When I was three or four years old, I told my mother that I wanted to be a piece of cheese when I grew up. In fourth grade, my occupational goals became a little bit more realistic and I realized that I wanted to be a marine biologist and a movie star.
My indecisiveness followed me to college where I originally enrolled as a philosophy major. In my junior year, I transfered schools and changed majors, thus causing me to join the ranks of the thousands of other kids my age who were on the five-year-plan.
Now, as a young adult, I honestly have no idea what I want to be when I grow up. I do know that I want to write, but I don’t know how to incorporate that passion into a work environment that doesn’t involve sitting in front of a computer for 40 hours a week.
Recently, it seems, that more people in my immediate circle are risking it all to follow their dreams. I know of at least two people who have quit their well-paying media jobs in the last three months to pursue a career in the fashion industry. They’re selling their handmade clothing and jewelry online and waitressing on the side to support themselves.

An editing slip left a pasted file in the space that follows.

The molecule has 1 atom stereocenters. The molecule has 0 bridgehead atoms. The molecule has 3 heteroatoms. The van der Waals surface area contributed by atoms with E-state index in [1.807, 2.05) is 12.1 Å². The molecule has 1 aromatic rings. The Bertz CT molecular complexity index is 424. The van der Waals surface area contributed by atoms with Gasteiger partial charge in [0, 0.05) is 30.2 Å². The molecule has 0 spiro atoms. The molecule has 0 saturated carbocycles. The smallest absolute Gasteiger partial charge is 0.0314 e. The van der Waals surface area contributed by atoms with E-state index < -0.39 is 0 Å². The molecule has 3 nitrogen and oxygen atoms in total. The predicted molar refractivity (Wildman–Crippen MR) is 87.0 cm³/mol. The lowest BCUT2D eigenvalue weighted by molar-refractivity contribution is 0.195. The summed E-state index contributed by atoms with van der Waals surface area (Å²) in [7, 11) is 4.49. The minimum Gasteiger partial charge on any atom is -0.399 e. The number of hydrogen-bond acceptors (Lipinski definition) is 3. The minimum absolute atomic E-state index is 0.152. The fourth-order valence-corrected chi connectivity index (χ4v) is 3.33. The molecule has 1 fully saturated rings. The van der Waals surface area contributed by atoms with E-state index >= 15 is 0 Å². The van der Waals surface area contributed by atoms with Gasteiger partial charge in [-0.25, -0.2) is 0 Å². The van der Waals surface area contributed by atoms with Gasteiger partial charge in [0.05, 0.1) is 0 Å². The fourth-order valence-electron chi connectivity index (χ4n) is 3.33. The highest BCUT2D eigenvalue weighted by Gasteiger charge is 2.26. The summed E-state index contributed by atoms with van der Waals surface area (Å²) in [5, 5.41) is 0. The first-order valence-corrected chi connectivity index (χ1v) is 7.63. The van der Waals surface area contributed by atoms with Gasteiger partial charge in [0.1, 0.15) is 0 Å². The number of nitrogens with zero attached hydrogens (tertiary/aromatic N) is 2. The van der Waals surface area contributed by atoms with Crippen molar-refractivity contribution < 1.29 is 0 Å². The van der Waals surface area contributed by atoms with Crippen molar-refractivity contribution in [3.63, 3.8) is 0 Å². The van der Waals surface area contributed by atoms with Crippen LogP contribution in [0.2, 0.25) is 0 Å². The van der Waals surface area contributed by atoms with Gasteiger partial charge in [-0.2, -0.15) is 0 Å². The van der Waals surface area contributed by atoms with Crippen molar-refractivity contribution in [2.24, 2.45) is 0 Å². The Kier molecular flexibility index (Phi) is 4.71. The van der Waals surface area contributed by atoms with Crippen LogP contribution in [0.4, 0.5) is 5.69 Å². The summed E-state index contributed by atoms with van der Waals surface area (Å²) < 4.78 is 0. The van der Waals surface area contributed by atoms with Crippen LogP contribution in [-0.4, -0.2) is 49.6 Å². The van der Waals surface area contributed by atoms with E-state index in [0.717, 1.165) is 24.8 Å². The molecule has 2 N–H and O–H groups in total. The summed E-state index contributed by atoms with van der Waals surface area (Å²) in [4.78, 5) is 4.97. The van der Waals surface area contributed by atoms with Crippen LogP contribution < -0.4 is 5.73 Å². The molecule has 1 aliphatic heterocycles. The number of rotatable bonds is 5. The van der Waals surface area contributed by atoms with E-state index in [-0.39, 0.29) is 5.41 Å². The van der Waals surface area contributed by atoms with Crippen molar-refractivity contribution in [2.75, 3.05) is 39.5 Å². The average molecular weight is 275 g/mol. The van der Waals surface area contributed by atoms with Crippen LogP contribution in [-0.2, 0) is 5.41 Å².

Before rent and credit card debt and the need for health insurance, my plans for myself did not include Excel spreadsheets and multiple freelance and bartending gigs to help pay the bills. I wanted to change the world, or at least make it a better place. I wanted to travel. At one point, I wanted to own another horse and live in a loft above a barn. I still have exceedingly high expectations for myself, but now-a-days, my dreams seem to be on the back-burner. And I’m not just talking about putting them on hold for weeks or even months, I’m speaking in terms of years. Somewhere amidst the clutter of growing up, I’ve forgotten who I am and what is important to me.
One of the things I was taught in college that has stuck with me throughout the years is a term called eudemonia. It’s a state of living at your most authentic self, a way of flourishing across a lifetime. A person finds out exactly it is that drives them and uses their passions to create a kind of personal velocity. This is the only formula I think there is to leading a happy, fulfilled life. Forget about money, or status, or designer handbags. Find out what moves you and then focus in on that. Whether it be writing, or art, or math, or pasting dead bugs under glass frames, do whatever it is that you love to do. And do it well.